This excerpt is from 365 Days of Healing: A Daily Workbook to Overcome the Pain of Grief, available at https://www.amazon.com/dp/1508902291
This book was created to help you work through your grief of losing someone you love. Although the title suggests that you write in in daily, you may take as much time as you need to complete it.
Some days you may complete more than one entry, and other days you may not feel up to writing. This is okay. Don’t feel guilty if you are having a day where you cannot form the words to put onto the paper. Grief is a long, difficult process and it takes time to be able to cope with the overwhelming emotions.
There are 365 journaling prompts in this workbook. Each prompt has a full lined page in which to write your memory. There may be some prompts that resonate with you more than others or that fit your own situation better than others. Feel free to insert your own prompt if the one listed doesn’t apply to you.
Once this project is finished, you will have a thick book of memories and memorabilia of your loved one, that you will be able to read again and again. You may want to pass it on to your children or another family member, so they will know about the person that means so much to you.
My hope is that this book brings you a sense of comfort and that you will cherish the memories as you recall them. Below are several examples of the daily journaling prompts in the book:
Day 1: Write about your favorite memory of your loved one. Remember where you were and what they were doing. What were they wearing? What was the weather like that day? Did they say something funny or something that you will always remember? Sit quietly and remember the moment.
Day 121: Write about a card or letter that you received from your loved one. Describe the card or letter that your loved one gave you and what it means to you. If you still have it, attach a copy of it to this page.
Day 140: Write about something that triggers your anger about your loss. Is there something that you will think of or see that brings up feelings of anger about
your loved one’s passing? Do you have anger about medical staff or negligence on the part of someone else? Is there a song, a commercial or a TV show that triggers these feelings?
Day 163: What would you do if you had just five more minutes with your loved one? If there was only five minutes that you could spend with your loved one, would you wrap your arms around them? Would you ask them an important question? Would you tell them how much they mean to you? What would you do with that time?
Day 264: Write about something that made you feel good today. When reflecting back on the day, what has happened that made you feel comfort or joy? Perhaps it is something as simple as a hot cup of tea and a soft blanket. Maybe it was a phone call or a hug from a friend. Describe something that made your day better.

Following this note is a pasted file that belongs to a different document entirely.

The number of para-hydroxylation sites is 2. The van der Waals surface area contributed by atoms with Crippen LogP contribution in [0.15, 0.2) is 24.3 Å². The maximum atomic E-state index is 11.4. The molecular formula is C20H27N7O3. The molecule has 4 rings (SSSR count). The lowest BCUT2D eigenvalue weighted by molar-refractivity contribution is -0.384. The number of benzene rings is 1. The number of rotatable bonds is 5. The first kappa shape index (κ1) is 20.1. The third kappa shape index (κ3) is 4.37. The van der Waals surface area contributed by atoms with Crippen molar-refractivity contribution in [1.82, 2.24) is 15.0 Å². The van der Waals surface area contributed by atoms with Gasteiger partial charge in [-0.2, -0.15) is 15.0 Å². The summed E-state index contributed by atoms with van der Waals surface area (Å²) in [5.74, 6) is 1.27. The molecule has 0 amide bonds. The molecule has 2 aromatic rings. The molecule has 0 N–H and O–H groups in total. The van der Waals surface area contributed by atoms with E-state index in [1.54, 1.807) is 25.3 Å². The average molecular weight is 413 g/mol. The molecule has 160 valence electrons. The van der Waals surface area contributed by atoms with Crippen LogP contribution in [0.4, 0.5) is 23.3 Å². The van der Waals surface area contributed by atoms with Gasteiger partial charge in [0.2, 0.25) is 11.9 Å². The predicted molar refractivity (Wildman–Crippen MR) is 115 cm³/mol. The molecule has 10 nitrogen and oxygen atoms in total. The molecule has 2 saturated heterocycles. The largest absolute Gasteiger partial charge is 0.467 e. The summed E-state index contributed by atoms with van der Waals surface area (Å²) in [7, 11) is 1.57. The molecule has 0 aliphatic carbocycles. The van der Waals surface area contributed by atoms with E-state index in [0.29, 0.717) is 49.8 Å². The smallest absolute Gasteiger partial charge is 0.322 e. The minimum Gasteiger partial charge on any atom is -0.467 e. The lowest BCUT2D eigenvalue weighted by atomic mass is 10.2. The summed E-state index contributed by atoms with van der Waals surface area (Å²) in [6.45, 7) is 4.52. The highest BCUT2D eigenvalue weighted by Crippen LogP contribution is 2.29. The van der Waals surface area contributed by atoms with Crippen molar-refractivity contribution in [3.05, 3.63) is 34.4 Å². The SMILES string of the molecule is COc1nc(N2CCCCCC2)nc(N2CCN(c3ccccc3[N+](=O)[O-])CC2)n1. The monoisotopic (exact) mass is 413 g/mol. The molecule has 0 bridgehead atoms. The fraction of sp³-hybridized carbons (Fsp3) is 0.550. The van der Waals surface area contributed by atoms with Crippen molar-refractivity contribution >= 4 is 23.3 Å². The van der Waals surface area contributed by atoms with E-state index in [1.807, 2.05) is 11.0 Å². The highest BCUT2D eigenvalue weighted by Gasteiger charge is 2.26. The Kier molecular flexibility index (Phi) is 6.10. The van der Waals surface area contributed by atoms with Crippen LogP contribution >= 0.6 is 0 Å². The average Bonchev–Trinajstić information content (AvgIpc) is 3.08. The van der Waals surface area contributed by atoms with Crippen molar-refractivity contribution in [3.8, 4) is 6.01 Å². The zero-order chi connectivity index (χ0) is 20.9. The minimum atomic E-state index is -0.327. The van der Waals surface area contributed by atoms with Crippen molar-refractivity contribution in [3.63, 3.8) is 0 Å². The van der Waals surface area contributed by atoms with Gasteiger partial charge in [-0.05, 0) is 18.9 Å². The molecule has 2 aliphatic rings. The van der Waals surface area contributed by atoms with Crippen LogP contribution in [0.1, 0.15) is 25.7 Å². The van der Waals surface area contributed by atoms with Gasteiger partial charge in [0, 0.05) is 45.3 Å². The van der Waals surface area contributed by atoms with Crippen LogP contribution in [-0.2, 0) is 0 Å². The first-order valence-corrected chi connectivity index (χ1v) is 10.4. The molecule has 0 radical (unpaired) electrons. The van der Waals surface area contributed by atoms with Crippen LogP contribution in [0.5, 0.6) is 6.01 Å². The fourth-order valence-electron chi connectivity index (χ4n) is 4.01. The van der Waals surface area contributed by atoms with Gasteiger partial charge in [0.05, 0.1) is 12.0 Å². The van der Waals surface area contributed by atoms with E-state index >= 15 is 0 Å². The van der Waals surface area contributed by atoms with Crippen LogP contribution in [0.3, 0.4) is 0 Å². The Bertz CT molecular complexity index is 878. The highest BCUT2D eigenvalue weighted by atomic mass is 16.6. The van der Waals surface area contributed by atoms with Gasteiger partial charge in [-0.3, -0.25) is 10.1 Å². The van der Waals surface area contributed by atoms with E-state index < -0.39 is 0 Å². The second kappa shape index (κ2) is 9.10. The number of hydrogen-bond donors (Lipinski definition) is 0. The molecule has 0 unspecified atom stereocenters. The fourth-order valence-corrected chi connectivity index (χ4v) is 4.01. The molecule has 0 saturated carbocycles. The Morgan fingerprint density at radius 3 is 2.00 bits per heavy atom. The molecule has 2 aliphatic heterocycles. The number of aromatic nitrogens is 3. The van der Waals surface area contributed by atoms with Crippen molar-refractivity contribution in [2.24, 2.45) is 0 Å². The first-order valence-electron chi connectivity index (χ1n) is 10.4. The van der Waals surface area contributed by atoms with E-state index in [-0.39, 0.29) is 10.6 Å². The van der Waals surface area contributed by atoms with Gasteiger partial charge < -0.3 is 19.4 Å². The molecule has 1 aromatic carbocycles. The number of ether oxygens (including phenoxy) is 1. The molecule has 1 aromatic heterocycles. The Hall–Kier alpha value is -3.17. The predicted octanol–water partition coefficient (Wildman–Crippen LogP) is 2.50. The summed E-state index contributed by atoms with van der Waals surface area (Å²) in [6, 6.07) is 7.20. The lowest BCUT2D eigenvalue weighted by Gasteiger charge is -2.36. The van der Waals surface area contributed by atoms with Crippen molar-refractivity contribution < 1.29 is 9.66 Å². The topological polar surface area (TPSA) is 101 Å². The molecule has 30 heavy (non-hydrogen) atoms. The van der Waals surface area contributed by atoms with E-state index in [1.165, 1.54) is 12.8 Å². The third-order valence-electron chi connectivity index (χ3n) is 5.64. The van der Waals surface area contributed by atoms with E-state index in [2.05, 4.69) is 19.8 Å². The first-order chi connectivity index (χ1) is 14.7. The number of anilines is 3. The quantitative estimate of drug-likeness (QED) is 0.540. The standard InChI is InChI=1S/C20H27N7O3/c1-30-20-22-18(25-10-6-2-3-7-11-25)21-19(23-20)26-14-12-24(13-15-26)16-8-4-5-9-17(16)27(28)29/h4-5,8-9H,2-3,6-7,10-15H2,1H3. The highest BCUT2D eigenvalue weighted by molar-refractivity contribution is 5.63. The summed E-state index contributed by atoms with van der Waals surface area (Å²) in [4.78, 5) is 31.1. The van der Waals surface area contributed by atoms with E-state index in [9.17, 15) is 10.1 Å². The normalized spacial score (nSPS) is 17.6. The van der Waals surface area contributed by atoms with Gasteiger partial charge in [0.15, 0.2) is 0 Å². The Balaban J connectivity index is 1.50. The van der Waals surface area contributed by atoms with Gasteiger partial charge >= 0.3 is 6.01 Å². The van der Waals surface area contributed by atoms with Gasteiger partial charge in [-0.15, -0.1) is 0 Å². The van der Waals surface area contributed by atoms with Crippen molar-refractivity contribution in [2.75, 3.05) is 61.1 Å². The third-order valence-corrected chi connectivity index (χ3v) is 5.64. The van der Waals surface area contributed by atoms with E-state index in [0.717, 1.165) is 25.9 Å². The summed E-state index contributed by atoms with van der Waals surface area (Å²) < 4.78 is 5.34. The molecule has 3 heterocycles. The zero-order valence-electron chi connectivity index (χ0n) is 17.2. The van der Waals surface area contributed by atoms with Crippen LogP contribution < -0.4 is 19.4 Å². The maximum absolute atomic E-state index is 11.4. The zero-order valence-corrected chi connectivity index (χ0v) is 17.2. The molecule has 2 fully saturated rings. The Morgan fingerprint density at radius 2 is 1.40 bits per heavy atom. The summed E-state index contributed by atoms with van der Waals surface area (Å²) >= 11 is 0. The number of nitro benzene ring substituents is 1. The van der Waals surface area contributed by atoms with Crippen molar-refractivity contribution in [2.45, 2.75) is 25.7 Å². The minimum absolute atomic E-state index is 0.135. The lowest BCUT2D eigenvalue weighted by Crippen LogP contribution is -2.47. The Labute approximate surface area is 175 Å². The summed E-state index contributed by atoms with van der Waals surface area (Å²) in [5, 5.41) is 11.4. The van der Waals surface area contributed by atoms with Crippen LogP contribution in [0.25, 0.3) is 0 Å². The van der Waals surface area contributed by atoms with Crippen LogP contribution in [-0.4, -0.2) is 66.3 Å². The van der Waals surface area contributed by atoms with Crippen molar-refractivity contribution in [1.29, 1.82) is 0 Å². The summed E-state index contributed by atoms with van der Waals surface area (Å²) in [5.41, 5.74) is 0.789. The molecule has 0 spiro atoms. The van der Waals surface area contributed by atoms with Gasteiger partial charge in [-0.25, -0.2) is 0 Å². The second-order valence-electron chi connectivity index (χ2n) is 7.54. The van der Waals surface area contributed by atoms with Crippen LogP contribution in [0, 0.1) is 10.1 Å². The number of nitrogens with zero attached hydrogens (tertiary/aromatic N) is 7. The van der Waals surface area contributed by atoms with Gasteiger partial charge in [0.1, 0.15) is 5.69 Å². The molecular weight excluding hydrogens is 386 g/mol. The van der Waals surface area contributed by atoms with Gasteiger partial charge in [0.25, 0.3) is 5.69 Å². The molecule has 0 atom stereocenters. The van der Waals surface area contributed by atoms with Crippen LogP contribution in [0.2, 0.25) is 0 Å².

Day 295: Attach candy wrappers from your loved one’s favorite candy. Enjoy eating the candy and think of them while you do.
Day 298: Write about a sign that you have had from your loved one. Have you received a sign from your loved one, such as a certain song on the radio, a symbol that only you and they would understand? Describe the signs that they have shown you and how you felt when you got them.
Day 320: Write about how your loved one helped you during a difficult time. Was your loved one there for you while you were going through a rough patch? If so, how did they support you and make you feel better? Were they the type to always lend a helping hand or was it difficult to get them to help you?
Day 360: Write about how it felt to hug your loved one. When you hugged your loved one, was it usually a long hug or a quick one? Did you have to reach up or down or were you at the same height? Can you recall their scent when you hugged them? Do you remember your last hug?
I dedicate this book to my precious son, Alexander. His short life on earth impacted every fiber of my soul. It is only by the experience of losing my first born son, that I have grown into a stronger person. Without such a tremendous loss, I would not have learned how to appreciate all that is around me.
I also dedicate this book to my sister, Lisa, who recently passed away from cancer. I had started this book years ago, but never finished it. After I experienced the deep pain of fresh grief once again, I knew that I had to finish this book.
It is because of Alex and Lisa that this book is written and helping others. Their memory will live on, by indirectly comforting the hearts of those who are grieving their own loved ones.